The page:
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Urban Garden 2011-Container Gardening For Little to No Money

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posted on Apr, 14 2011 @ 10:08 AM
Hey guys, I have just started my container garden project and wanted to share it. Also, any help and tips would be appreciated as I am pretty much a beginner at this.

I used some 50 gallon plastic drums, cut down into thirds as my planitng containers, and bought 15 dollars worth of top soil from Wally World. So far I have planted a few tomato plants and pepper plants, and have seeded a few others.

Any of you gardeners out there, feel free to offer me some tips and follow my progress!

That's how far I've progressed so far. Let me know what I can do better, or what you think in general!

posted on Apr, 14 2011 @ 10:58 AM
reply to post by kadyr80

Hi there fellow gardener! Glad to see you've decided to take up this hobby as it can provide stress relief as well as providing food for your table.

Looks to me like you have a good start! I would suggest that at the end of the growing season, as you have already planted this year, or before planting again next year amend the soil in the containers with some compost material. If you don't have a compost pile going, you can purchase compost to add to the soil to give it a bit of a boost. Since you are using topsoil I might suggest some kind of covering over it, say like mulch. This will help with moisture retention so you are not constantly having to water once your plants get established. Try if possible to get some organic mulch as it will not have any additives or coloring agents. You can even try some crunched up leaves and lawn clippings on the tops to help keep the water from evaporating too quickly.

Here is a link to a gardening thread I started a while back that people have contributed to and really came up with some fantastic ideas! This comment was not in anyway to discourage your thread here because I only breifly touched on container gardening as an alternative to 'plot' type of gardens. But some of the suggestions people came up with would easily apply to your garden there. Gardening Tips, Tricks and So Much More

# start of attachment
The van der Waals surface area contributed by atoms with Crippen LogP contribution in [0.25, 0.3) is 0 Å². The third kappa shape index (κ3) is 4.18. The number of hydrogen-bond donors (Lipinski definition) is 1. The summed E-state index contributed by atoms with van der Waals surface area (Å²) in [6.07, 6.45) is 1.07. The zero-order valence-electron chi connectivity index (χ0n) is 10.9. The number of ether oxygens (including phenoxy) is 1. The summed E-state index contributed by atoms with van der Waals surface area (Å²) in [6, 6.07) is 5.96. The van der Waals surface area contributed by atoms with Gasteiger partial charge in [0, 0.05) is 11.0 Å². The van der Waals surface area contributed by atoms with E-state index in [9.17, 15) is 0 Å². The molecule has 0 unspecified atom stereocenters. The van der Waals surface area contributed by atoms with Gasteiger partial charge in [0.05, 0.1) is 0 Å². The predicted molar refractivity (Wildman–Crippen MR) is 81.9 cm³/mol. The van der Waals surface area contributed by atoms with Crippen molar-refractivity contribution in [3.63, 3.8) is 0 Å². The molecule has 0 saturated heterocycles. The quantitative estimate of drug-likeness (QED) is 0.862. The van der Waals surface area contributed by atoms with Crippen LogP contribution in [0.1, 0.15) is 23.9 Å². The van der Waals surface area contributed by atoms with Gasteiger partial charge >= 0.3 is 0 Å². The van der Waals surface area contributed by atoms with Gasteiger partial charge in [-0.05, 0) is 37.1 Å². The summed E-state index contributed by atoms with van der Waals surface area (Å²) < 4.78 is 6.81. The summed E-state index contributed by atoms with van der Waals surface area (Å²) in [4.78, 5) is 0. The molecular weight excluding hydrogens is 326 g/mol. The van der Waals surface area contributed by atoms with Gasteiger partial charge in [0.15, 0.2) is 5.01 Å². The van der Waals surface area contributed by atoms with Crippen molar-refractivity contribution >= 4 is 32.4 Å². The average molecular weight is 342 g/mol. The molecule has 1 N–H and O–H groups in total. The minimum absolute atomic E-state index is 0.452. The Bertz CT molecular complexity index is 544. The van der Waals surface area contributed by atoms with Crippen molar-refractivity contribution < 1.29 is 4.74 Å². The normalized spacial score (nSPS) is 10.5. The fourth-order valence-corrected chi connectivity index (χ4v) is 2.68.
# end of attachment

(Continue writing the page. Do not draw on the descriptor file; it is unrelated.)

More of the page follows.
So congratulations on your gardening! Keep me posted on how it's going and if you have any questions along the way please feel free to U2U me! I'm always happy to help in any way I can!

posted on Apr, 14 2011 @ 11:33 AM
Congrats on your first garden! The thing to remember, is that it will always be a learning experience. Once you feel like you've figured it all out, some new pest or storm comes by and teaches you a lesson. I know gardeners that have been going for 20+ years, and still learning new things every day!

Don't be afraid to just toss some seeds in the ground and see what happens! Experiment with different breeds and types of vegetables. One bit of advice I'll give is to plant as many native species in your garden as possible. Fruits & veggies that are used to growing in your climate will naturally do much better, with far less work on your part. Start by looking at what the Native Americans in your area used for food.

I also 2nd the compost pile. It's not hard work to keep one, and the benefits are immense!

posted on Apr, 14 2011 @ 12:00 PM
Good luck! Cute dog in the video